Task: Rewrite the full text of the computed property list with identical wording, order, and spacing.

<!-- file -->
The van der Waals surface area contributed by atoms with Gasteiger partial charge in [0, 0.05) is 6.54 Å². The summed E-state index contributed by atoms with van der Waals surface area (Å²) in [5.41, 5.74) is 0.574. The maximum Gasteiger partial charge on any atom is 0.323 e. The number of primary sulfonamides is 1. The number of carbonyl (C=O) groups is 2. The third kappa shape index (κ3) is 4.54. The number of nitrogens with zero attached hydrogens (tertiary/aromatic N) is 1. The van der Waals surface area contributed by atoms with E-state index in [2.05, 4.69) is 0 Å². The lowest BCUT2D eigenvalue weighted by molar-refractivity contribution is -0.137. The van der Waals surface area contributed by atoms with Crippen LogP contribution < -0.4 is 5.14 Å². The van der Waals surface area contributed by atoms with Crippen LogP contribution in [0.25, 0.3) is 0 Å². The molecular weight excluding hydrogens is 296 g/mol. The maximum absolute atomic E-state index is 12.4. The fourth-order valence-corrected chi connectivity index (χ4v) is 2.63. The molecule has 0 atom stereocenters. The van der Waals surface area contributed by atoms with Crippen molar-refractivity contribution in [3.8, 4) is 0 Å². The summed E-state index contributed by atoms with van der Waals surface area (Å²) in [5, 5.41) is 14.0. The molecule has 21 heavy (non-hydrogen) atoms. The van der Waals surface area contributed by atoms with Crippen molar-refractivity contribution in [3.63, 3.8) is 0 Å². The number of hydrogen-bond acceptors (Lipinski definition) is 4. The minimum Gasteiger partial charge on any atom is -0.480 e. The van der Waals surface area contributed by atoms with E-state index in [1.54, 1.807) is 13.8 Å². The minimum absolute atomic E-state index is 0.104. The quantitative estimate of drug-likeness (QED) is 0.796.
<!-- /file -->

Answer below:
The van der Waals surface area contributed by atoms with Gasteiger partial charge in [0, 0.05) is 6.54 Å². The summed E-state index contributed by atoms with van der Waals surface area (Å²) in [5.41, 5.74) is 0.574. The maximum Gasteiger partial charge on any atom is 0.323 e. The number of primary sulfonamides is 1. The number of carbonyl (C=O) groups is 2. The third kappa shape index (κ3) is 4.54. The number of nitrogens with zero attached hydrogens (tertiary/aromatic N) is 1. The van der Waals surface area contributed by atoms with E-state index in [2.05, 4.69) is 0 Å². The lowest BCUT2D eigenvalue weighted by molar-refractivity contribution is -0.137. The van der Waals surface area contributed by atoms with Crippen LogP contribution < -0.4 is 5.14 Å². The van der Waals surface area contributed by atoms with Crippen LogP contribution in [0.25, 0.3) is 0 Å². The molecular weight excluding hydrogens is 296 g/mol. The maximum absolute atomic E-state index is 12.4. The fourth-order valence-corrected chi connectivity index (χ4v) is 2.63. The molecule has 0 atom stereocenters. The van der Waals surface area contributed by atoms with Crippen molar-refractivity contribution in [3.8, 4) is 0 Å². The summed E-state index contributed by atoms with van der Waals surface area (Å²) in [5, 5.41) is 14.0. The molecule has 21 heavy (non-hydrogen) atoms. The van der Waals surface area contributed by atoms with Crippen molar-refractivity contribution in [3.63, 3.8) is 0 Å². The number of hydrogen-bond acceptors (Lipinski definition) is 4. The minimum Gasteiger partial charge on any atom is -0.480 e. The van der Waals surface area contributed by atoms with E-state index in [1.54, 1.807) is 13.8 Å². The minimum absolute atomic E-state index is 0.104. The quantitative estimate of drug-likeness (QED) is 0.796.